Russia and Georgia clash at UN

Members of the United Nations Security Council have been unable to reach a decision on the incursion into Georgian airspace by Russian planes in the beginning of July.

Moscow said the flights, on July 9, were necessary to prevent an alleged invasion by Georgian troops of its breakaway region of South Ossetia.

Russia has serious concerns over rising tensions in the region. The Security Council session is the latest effort to try to defuse growing tension in the region.

Earlier this month, residential areas of the South Ossetian capital, Tskhinvali, came under heavy artillery fire from Georgian troops.

Tbilisi says it was just responding to an earlier attack – tensions rose, until the South Ossetian authorities claimed that Georgia was poised to launch a full-scale offensive.

Russia says it prevented the invasion by sending planes on a reconnaissance mission over the breakaway region. Georgia's reaction was prompt – it recalled its ambassador from Moscow.

Abkhazia also on the agenda

The plight of another breakaway republic, Abkhazia, was also discussed.

The Abkhazian leadership has also spoken of the risk of imminent invasion. Russia has responded by sending additional peacekeeping units to the republic.

Several years ago, Georgia deployed troops in the upper part of the Kodori gorge, which Abkhazia says is a violation of peace agreements.

In early July, a series of blasts shook the Abkhazian towns of Gagra, Sukhumi and Gali, killing four, including an interpreter of the UN mission, and injuring at least a dozen people.

Abkhazia blamed Georgia for organising the attacks but Tbilisi denied any involvement.

Fifteen years ago, after a violent conflict between Abkhazia and Georgia claimed thousands of lives, Russian peacekeepers were deployed in the region. Later, the UN also offered its help.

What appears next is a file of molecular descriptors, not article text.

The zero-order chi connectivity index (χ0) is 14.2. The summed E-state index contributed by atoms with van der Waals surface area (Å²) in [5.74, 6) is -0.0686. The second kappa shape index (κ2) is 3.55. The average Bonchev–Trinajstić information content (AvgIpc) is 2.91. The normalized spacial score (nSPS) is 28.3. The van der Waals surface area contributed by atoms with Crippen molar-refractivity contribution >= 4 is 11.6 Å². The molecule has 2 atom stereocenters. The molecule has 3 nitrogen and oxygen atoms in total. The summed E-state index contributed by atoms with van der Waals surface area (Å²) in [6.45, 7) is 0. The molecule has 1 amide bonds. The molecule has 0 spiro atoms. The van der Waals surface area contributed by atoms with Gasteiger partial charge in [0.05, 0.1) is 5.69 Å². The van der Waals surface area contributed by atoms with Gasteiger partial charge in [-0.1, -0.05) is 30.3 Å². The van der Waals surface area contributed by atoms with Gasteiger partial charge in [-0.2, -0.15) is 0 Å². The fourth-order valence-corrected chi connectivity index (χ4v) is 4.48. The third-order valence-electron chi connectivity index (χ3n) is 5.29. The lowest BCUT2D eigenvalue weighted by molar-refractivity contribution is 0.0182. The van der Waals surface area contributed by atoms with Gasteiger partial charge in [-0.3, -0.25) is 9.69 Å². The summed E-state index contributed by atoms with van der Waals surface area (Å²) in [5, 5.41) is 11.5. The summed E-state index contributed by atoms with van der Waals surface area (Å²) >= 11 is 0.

And although both are still stationed in the area, there is often trouble in the frozen conflict zone. Tbilisi says it wants to peacefully reintegrate Abkhazia and its other breakaway region of South Ossetia. Yet it refuses to sign a treaty prohibiting the use of force.

Georgian President Mikhail Saakashvili said: “Georgia stands for a peaceful settlement of this conflict, although it is contrived. The ceasefire agreement works. The real problem today is not that we are going to use force against our own people which we have never done and never will. What we see now is an accelerated process of the annexation of Georgia.”

International delegations, including U.S. State Department representatives and high-ranking German diplomats, have tried to coax Abkhazia back to the negotiating table.

Last week, Germany put forward a three-step plan, according to which the sides would rebuild trust, ensure the return of refugees and settle Abkhazia's status. But the de facto authorities in Sukhumi say Tbilisi should withdraw its troops first.

In the meantime, many in Georgia’s breakaway regions have opted for Russian citizenship and are using the Russian rouble as currency.

Railway troops on their way out

Russian railway troops are to complete their mission in Abkhazia and are due to leave the breakaway republic early next month, according to the Russian Defence Ministry.

Russian servicemen have repaired some 50 kilometers of railway track destroyed during the Georgia-Abkhazia conflict in the early 1990s.

The troops were sent to the breakaway republic in May.

The move follows the Russian president's decree to support Georgia's unrecognised regions – a decision condemned by Tbilisi.